Character Stat Code Documentation

The stat calculation javascript (Swtor.Calc.Standalone.js) serves two purposes: it is a generic, public script for anyone to use on a Mr. Robot SWTOR character profile and retrieve updated stats. The second, more specific purpose is to drive the character stat panel on the Mr. Robot SWTOR Character Builder.

Modifications to the javascript should keep both of these scenarios in mind.

There are a lot of stats that get calculated -- a full list can be found in the Character Stat List.

Public API

The public API is documented here: Character Stat API. The public API should not be modified except to add functionality requested by the community. It basically consists of the getProfileStats method.

Generic/Supporting Code

The Swtor.Calc.Standalone.js file contains several supporting modules that do not need to be modified:
  • TeamRobot (Tr) module
  • TeamRobot.Swtor module
  • TeamRobot.Swtor.Calc.Armor module
  • TeamRobot.Swtor.Calc.Rating module
  • TeamRobot.Swtor.Calc.Shield module
  • TeamRobot.Swtor.Calc.Weapon module
The first 2 modules are "plumbing" for compatibility with the Team Robot code base, and provide some generic methods. The last 4 modules contain data extracted from the game, and are used to get the proper values of certain item stats.

TeamRobot.Swtor.Calc

This is the main module that needs to be kept up-to-date with game mechanics. The main method that does work is getAllStats. The rest of the methods are organized to break up the calculations done by this method into logical groups.

Code Structure

For those new to javascript, this section describes the code structure in a pragmatic fashion to get you comfortably editing stat formulas without worrying about the details of javascript programming. If you want more background, the general pattern used is described here: Module Pattern.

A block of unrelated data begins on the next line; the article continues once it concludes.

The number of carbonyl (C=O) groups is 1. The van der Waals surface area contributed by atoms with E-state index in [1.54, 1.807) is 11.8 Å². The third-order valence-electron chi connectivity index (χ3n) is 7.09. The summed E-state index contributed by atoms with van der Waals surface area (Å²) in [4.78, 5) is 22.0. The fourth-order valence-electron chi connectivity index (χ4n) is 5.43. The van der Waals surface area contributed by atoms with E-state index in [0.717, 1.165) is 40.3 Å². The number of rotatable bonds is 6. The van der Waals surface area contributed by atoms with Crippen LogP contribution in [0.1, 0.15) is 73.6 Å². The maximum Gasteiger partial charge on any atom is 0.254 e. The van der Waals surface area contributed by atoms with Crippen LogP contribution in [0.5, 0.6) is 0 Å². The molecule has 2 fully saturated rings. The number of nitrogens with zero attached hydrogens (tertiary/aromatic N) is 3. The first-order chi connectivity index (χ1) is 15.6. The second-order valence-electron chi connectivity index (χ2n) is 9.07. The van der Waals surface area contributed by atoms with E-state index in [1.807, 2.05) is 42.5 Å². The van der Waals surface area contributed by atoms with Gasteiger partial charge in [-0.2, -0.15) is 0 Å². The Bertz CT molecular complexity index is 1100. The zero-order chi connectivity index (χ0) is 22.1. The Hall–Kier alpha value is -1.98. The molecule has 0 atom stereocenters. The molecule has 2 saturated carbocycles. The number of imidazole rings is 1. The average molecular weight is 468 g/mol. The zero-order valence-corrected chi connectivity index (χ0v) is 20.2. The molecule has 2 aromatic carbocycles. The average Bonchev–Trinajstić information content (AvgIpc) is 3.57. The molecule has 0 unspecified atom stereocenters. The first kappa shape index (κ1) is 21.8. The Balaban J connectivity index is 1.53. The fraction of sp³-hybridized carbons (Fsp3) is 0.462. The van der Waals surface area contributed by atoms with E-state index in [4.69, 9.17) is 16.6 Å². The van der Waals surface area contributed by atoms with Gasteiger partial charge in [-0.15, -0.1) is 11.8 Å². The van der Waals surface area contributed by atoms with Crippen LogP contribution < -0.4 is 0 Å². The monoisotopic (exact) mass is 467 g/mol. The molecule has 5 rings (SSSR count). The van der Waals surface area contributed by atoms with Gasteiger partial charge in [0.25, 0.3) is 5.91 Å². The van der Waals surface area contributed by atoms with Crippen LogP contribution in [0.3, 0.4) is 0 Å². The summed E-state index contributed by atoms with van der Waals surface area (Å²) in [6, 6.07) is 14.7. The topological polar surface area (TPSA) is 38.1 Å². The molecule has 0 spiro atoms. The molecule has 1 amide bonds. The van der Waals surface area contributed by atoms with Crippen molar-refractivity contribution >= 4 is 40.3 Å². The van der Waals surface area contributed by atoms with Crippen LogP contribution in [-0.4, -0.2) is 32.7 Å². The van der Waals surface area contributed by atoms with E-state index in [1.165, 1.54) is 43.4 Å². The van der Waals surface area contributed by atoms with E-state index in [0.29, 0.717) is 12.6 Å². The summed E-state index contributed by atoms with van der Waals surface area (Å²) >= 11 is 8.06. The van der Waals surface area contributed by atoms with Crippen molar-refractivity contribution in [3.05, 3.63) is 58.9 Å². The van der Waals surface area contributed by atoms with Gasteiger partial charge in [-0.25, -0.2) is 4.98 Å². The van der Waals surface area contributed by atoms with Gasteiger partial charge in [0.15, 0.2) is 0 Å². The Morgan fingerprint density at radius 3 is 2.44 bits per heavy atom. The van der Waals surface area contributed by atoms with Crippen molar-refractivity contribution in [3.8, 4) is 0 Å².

In general: a method that looks like the following is a "private" method, and you can make as many such functions as you like when writing your code:
function doSomething() {
}

There are also a few "public" methods that look like this:
calc.getStatGroups = function (profile, comp) {
};
The signatures of these functions (the name, number and order of parameters) should not be changed. The contents can be changed if necessary, though you will likely only need to change calc.getAllStats.

calc.getAllStats

This is the main method, the BIG ONE, the bad boy. For those unfamiliar with javascript, there are some more complex sections that you can safely ignore -- this documentation is designed to point you to the likely places you will need to edit.

Lookups

The following lookups should be reviewed and updated periodically:
  • healthLookup -- the amount of base health at each character level
  • companionToAdvancedClass -- maps each companion to an advanced class; there is one "special" advanced class called "MeleeAim" to deal with Aim-based melee companions like Torian.

Generic Calculations

There are two generic calculation methods that should be reviewed and updated periodically:
  • getDiminishedStat -- the main diminishing returns formula for SWTOR. At present (pre-2.0 code), this is a function of 3 variables: r, b, and N.
    • r -- roughly: rating / level
    • b -- one of the DR constants
    • N -- another DR constant
The lookups dr_b and dr_N are used to drive this method. Also, N_crit_primary is the N value for calculating DR on crit from primary stats like Strength.
  • getBaseStats -- gets base stats as a function of character level.

The Main Method

First, description of the parameters:
  • profile -- a Mr. Robot character profile object. See Character API Documentation for more details.
  • gearSet -- an array of the player's gear; technically the gear also exists on the profile object, but it is possible in some places for a profile to have multiple gear sets. Thus, getAllStats is explicitly given the gear set on which to calculate.
  • comp -- if calculating for a companion, this is the companion ID (or null or 'None' if calculating for a normal player)
  • buffs -- array of the active buffs (or an empty array if no buffs)
  • stance -- string, active stance ID (or null)
  • stimLevel -- 0 (None), 1 (Exotech), 2 (Rakata), 3 (Prototype Hyper-Battle)